The title is “Shōjōzeze (Timeless Existence),” a concept in Buddhism that people are born and die and pass through an endless number of lifetimes. As an after-story of Yamagon’s journey to make this land defiled by the “Ark Plan” a place in which we can live again, the work is filled with strong desire to never forget this life and the next in perpetuity.

Natsunosuke Mise

方舟計画 令和手, 2022, Acrylic on canvas, 3000x4500mm.
Photo: Yu Kusanagi ©︎Is Tohoku-ga possible?

I was moved tremendously when I saw Is Tohoku-ga Possible?, a collaboration between Natsunosuke Mise, Masatake Kozaki, and students from Tohoku University of Art & Design, which was included in the exhibition “Heisei Bijutsu: Utakata to Gareki 1989-2019” curated by Noi Sawaragi. The work included a hanging map of Japan and a series of bold, impactful paintings, and I experienced a surge of emotions as if I had seen a strikingly powerful artwork of an art student. It had nothing to do with the concept-supremacy of contemporary art, and was instead filled with the conviction that the act of painting itself is the most important thing in art, which was refreshing.

Furthermore, the fact that I could relate to many aspects of the context that led to the naming of “Tohoku-ga” in terms of my career and the current I have been following may have also triggered my emotional reaction.

I am a graduate of the Nihon-ga Department of Tokyo University of the Arts, and have long had doubts about the department to which I belonged. When I heard the title “Tohoku-ga” proposed by Natsunosuke Mise, I immediately imagined that he, too, was one of the victims of the curse of the “Nihon-ga” departments in art universities, and that there was a correlation with “Kyushu-ha.”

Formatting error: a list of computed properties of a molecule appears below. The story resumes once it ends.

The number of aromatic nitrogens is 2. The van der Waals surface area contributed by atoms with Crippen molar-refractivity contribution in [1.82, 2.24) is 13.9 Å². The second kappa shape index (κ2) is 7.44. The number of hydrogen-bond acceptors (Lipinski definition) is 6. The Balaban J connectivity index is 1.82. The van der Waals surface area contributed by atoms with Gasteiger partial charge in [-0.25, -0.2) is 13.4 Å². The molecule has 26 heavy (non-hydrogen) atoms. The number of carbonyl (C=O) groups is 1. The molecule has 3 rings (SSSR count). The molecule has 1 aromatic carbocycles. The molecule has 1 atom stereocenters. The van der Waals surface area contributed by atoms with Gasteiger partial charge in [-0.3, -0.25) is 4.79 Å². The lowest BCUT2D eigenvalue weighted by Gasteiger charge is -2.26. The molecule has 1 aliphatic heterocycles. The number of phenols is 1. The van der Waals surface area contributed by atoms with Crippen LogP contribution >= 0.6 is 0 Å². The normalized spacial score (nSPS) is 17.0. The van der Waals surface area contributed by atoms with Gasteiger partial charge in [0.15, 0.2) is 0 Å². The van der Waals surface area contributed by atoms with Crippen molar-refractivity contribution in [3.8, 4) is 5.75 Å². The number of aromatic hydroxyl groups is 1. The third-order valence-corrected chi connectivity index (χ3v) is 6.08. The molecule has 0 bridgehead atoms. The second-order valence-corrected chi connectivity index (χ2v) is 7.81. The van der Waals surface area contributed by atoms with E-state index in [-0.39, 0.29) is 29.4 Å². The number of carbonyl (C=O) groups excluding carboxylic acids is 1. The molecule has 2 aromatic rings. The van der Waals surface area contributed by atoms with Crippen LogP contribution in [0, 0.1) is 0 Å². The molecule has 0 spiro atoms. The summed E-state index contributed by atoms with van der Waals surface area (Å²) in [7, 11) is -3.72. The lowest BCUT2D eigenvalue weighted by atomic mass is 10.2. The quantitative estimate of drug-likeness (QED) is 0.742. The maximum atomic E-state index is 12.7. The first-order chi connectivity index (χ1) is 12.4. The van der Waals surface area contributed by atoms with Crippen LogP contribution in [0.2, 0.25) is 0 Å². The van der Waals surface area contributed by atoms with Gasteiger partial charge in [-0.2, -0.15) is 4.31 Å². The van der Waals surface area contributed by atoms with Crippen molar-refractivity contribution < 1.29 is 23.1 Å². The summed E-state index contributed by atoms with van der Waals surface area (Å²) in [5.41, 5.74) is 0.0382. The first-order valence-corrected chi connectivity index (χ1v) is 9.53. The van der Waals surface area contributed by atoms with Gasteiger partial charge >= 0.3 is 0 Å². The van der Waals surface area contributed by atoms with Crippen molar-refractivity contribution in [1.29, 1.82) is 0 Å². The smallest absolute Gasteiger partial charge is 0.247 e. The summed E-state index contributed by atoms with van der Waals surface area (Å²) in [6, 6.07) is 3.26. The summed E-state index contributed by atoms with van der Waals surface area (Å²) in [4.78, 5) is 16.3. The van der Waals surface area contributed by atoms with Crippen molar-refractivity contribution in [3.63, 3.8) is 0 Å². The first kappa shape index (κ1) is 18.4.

To explain the curse of the Nihon-ga department, at the origin of Japanese art universities was Tenshin Okakura, who founded the first art university in Japan in the Meiji era with a strong will that Japan should spiritually reconstruct itself in the face of the Western powers. The curse is that the Nihon-ga department is therefore an indispensable element of a Japanese art university.
Even after Japan’s defeat in the Pacific War, Nihon-ga remained a stronghold in the hearts of the Japanese people, and its presence in Japanese society was enormous from the rise of the bubble economy to its peak, but it disappeared with the bursting of the bubble economy.
I will not go into the reasons of it here, but I believe that it was the generation of Mise that suffered the brunt of this collapse.
Mise is a graduate of the Nihon-ga Department of Kyoto City University of Arts, and I believe that he had been asking himself what Nihon-ga really means ever since he was a student there. Most likely, he was not able to find the answer, which must have felt like a huge setback. I supposed that the feeling of being lost may have eventually led him in the direction towards Tohoku-ga.